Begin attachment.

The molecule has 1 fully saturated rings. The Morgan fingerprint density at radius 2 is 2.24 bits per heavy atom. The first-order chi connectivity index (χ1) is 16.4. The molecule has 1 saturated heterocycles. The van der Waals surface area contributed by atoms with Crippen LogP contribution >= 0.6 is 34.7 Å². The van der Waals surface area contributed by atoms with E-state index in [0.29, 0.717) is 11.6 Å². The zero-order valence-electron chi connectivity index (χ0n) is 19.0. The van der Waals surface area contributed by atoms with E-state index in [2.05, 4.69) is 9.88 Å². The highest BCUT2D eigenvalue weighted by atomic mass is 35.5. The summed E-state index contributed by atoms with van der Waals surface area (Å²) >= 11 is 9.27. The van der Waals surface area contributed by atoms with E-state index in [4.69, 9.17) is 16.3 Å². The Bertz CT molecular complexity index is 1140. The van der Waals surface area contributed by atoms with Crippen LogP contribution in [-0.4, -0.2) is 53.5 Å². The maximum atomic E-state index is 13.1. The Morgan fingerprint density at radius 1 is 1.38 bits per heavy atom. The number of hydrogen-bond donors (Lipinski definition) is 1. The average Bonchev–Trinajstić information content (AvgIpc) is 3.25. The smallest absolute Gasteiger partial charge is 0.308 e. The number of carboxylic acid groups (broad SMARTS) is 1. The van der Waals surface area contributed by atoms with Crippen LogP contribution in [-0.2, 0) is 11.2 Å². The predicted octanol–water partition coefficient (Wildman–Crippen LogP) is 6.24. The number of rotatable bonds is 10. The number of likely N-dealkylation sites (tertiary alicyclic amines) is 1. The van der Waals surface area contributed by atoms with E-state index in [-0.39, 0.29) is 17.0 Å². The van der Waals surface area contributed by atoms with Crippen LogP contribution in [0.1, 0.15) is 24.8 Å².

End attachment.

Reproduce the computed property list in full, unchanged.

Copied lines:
The molecule has 1 fully saturated rings. The Morgan fingerprint density at radius 2 is 2.24 bits per heavy atom. The first-order chi connectivity index (χ1) is 16.4. The molecule has 1 saturated heterocycles. The van der Waals surface area contributed by atoms with Crippen LogP contribution >= 0.6 is 34.7 Å². The van der Waals surface area contributed by atoms with E-state index in [0.29, 0.717) is 11.6 Å². The zero-order valence-electron chi connectivity index (χ0n) is 19.0. The van der Waals surface area contributed by atoms with E-state index in [2.05, 4.69) is 9.88 Å². The highest BCUT2D eigenvalue weighted by atomic mass is 35.5. The summed E-state index contributed by atoms with van der Waals surface area (Å²) >= 11 is 9.27. The van der Waals surface area contributed by atoms with E-state index in [4.69, 9.17) is 16.3 Å². The Bertz CT molecular complexity index is 1140. The van der Waals surface area contributed by atoms with Crippen LogP contribution in [-0.4, -0.2) is 53.5 Å². The maximum atomic E-state index is 13.1. The Morgan fingerprint density at radius 1 is 1.38 bits per heavy atom. The number of hydrogen-bond donors (Lipinski definition) is 1. The average Bonchev–Trinajstić information content (AvgIpc) is 3.25. The smallest absolute Gasteiger partial charge is 0.308 e. The number of carboxylic acid groups (broad SMARTS) is 1. The van der Waals surface area contributed by atoms with Crippen LogP contribution in [-0.2, 0) is 11.2 Å². The predicted octanol–water partition coefficient (Wildman–Crippen LogP) is 6.24. The number of rotatable bonds is 10. The number of likely N-dealkylation sites (tertiary alicyclic amines) is 1. The van der Waals surface area contributed by atoms with E-state index in [-0.39, 0.29) is 17.0 Å². The van der Waals surface area contributed by atoms with Crippen LogP contribution in [0.1, 0.15) is 24.8 Å².